TERMINATING RELIGIOUS FREEDOM IN THE UK
By: Eric Metaxas
The adage goes that when it comes to social issues, the United States is at best a decade or two behind Europe. With its cathedrals collecting cobwebs, its laws enshrining all sorts of alternative sexual practices, and its widespread disregard for the sanctity of life, this once-devout home of Christendom could very well be a picture of America's future.
But not everyone in Europe accepts the new secular orthodoxy. Far from it. Many, like Mary Doogan and Concepta Wood, longtime midwives from Scotland, have deep reservations about what many consider standard procedure in their profession. I'm speaking, of course, about abortion.
As Labor Ward Coordinators at Southern General Hospital in Glasgow, Doogan and Wood were exempted from performing or assisting in abortions under the 1967 act that legalized the practice in the U.K.—or so they thought.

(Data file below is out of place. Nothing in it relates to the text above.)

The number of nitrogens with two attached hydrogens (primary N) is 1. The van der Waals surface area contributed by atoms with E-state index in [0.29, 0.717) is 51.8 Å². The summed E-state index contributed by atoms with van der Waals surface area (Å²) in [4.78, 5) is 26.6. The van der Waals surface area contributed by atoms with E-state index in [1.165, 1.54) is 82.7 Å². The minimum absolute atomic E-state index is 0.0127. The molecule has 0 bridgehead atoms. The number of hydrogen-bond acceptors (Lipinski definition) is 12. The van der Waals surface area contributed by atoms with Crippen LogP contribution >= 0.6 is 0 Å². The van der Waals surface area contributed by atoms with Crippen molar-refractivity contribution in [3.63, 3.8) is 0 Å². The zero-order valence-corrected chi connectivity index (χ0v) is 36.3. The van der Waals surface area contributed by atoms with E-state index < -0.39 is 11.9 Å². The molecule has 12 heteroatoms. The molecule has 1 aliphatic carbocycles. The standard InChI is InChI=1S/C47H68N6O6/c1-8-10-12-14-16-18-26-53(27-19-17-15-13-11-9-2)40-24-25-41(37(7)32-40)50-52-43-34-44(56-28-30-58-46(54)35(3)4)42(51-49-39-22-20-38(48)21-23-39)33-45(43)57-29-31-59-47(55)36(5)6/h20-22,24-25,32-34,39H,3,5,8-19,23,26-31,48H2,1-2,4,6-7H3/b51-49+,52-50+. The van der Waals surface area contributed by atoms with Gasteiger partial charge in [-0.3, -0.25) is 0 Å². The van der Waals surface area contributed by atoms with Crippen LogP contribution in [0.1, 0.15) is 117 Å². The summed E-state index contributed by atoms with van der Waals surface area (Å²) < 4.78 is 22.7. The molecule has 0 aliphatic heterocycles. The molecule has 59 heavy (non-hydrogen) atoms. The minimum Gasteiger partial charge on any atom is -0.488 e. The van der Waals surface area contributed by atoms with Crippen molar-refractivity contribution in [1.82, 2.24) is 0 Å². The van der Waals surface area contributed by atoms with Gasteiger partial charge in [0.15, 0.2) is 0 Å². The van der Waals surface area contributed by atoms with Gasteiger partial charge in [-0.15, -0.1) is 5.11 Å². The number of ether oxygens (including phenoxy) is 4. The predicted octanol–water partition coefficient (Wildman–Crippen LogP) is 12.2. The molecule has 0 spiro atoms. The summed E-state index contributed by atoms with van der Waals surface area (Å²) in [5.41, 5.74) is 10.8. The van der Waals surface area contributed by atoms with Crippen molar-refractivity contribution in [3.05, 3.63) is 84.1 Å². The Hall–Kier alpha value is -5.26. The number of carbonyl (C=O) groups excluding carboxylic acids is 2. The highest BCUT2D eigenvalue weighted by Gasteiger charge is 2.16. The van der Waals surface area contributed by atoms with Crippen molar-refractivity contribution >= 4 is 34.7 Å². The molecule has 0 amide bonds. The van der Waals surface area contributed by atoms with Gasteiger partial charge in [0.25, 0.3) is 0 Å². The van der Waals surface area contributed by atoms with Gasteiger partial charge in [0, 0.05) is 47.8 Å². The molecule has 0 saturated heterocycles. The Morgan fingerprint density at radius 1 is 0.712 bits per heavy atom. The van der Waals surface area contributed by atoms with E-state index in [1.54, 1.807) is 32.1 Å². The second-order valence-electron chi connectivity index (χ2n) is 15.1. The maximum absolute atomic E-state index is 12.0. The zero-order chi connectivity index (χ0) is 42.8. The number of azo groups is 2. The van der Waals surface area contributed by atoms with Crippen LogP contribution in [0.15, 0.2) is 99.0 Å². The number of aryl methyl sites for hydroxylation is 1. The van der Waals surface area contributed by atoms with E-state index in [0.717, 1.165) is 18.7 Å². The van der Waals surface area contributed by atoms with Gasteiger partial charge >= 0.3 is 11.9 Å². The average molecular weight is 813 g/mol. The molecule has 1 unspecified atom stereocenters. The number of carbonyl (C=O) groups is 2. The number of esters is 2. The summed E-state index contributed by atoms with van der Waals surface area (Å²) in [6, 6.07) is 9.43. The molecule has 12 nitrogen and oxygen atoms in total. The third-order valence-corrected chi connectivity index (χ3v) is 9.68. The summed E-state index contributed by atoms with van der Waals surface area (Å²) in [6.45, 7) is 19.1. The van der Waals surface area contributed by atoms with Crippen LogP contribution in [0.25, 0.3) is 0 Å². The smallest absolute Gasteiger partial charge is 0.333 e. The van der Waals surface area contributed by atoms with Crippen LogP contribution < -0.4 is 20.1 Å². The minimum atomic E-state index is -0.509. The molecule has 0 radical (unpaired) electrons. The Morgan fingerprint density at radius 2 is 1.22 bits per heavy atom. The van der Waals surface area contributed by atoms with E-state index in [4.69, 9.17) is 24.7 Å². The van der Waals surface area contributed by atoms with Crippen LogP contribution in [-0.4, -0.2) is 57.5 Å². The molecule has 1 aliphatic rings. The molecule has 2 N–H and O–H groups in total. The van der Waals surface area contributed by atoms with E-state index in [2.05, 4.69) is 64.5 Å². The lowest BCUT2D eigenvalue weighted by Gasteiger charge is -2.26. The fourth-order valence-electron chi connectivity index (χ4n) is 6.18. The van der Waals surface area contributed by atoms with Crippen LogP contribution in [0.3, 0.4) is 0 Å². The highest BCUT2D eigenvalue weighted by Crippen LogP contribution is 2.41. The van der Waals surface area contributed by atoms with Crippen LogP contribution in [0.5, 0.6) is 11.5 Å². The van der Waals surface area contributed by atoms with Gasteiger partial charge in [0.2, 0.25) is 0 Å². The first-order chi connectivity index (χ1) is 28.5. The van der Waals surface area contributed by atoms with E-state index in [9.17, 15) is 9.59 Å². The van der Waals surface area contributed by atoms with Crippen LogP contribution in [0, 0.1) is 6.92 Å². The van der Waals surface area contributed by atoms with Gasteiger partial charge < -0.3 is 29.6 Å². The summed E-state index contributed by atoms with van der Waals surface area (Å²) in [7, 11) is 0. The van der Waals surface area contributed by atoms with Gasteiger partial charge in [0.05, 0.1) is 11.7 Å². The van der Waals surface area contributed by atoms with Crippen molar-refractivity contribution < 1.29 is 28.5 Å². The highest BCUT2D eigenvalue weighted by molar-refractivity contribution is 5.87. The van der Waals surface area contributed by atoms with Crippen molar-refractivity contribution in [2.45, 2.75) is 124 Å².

After changes in their hospital's maternity services made it likely that more abortions would come their way, these midwives took their reservations to court. Initially, they were told that as heads of their ward, the Abortion Act's exemption clauses didn't apply to them. Even if they refused to carry out the “procedures” personally, the health board ruled, they'd still have to delegate, support, and supervise other staff performing the abortions.
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